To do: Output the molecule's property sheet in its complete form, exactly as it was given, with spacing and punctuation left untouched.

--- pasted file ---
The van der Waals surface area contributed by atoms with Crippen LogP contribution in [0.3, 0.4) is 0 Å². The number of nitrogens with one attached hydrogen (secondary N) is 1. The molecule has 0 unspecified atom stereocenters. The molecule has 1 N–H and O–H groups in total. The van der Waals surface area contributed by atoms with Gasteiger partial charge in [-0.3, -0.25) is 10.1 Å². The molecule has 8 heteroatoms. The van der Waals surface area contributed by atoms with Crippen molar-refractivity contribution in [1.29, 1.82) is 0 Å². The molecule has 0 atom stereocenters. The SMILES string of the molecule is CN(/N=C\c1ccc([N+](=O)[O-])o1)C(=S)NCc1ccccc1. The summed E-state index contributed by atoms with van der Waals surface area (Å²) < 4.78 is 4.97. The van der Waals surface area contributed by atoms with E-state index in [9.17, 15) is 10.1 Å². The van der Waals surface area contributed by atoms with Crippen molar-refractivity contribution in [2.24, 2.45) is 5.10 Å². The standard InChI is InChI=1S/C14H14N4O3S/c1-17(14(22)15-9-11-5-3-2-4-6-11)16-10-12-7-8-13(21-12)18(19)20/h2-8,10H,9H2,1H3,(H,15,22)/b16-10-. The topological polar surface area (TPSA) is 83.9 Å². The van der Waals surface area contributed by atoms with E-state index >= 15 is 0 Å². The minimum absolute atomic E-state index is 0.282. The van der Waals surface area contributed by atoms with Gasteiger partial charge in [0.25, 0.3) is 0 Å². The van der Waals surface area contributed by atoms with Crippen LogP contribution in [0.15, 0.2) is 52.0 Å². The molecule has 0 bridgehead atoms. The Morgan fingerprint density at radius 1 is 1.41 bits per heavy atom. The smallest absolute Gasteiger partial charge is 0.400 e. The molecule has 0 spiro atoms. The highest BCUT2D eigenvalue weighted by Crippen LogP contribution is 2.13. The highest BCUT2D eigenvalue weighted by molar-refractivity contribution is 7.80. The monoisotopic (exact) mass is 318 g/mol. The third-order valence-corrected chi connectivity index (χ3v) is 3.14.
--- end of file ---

The van der Waals surface area contributed by atoms with Crippen LogP contribution in [0.3, 0.4) is 0 Å². The number of nitrogens with one attached hydrogen (secondary N) is 1. The molecule has 0 unspecified atom stereocenters. The molecule has 1 N–H and O–H groups in total. The van der Waals surface area contributed by atoms with Gasteiger partial charge in [-0.3, -0.25) is 10.1 Å². The molecule has 8 heteroatoms. The van der Waals surface area contributed by atoms with Crippen molar-refractivity contribution in [1.29, 1.82) is 0 Å². The molecule has 0 atom stereocenters. The SMILES string of the molecule is CN(/N=C\c1ccc([N+](=O)[O-])o1)C(=S)NCc1ccccc1. The summed E-state index contributed by atoms with van der Waals surface area (Å²) < 4.78 is 4.97. The van der Waals surface area contributed by atoms with E-state index in [9.17, 15) is 10.1 Å². The van der Waals surface area contributed by atoms with Crippen molar-refractivity contribution in [2.24, 2.45) is 5.10 Å². The standard InChI is InChI=1S/C14H14N4O3S/c1-17(14(22)15-9-11-5-3-2-4-6-11)16-10-12-7-8-13(21-12)18(19)20/h2-8,10H,9H2,1H3,(H,15,22)/b16-10-. The topological polar surface area (TPSA) is 83.9 Å². The van der Waals surface area contributed by atoms with E-state index >= 15 is 0 Å². The minimum absolute atomic E-state index is 0.282. The van der Waals surface area contributed by atoms with Gasteiger partial charge in [0.25, 0.3) is 0 Å². The van der Waals surface area contributed by atoms with Crippen LogP contribution in [0.15, 0.2) is 52.0 Å². The molecule has 0 bridgehead atoms. The Morgan fingerprint density at radius 1 is 1.41 bits per heavy atom. The smallest absolute Gasteiger partial charge is 0.400 e. The molecule has 0 spiro atoms. The highest BCUT2D eigenvalue weighted by Crippen LogP contribution is 2.13. The highest BCUT2D eigenvalue weighted by molar-refractivity contribution is 7.80. The monoisotopic (exact) mass is 318 g/mol. The third-order valence-corrected chi connectivity index (χ3v) is 3.14.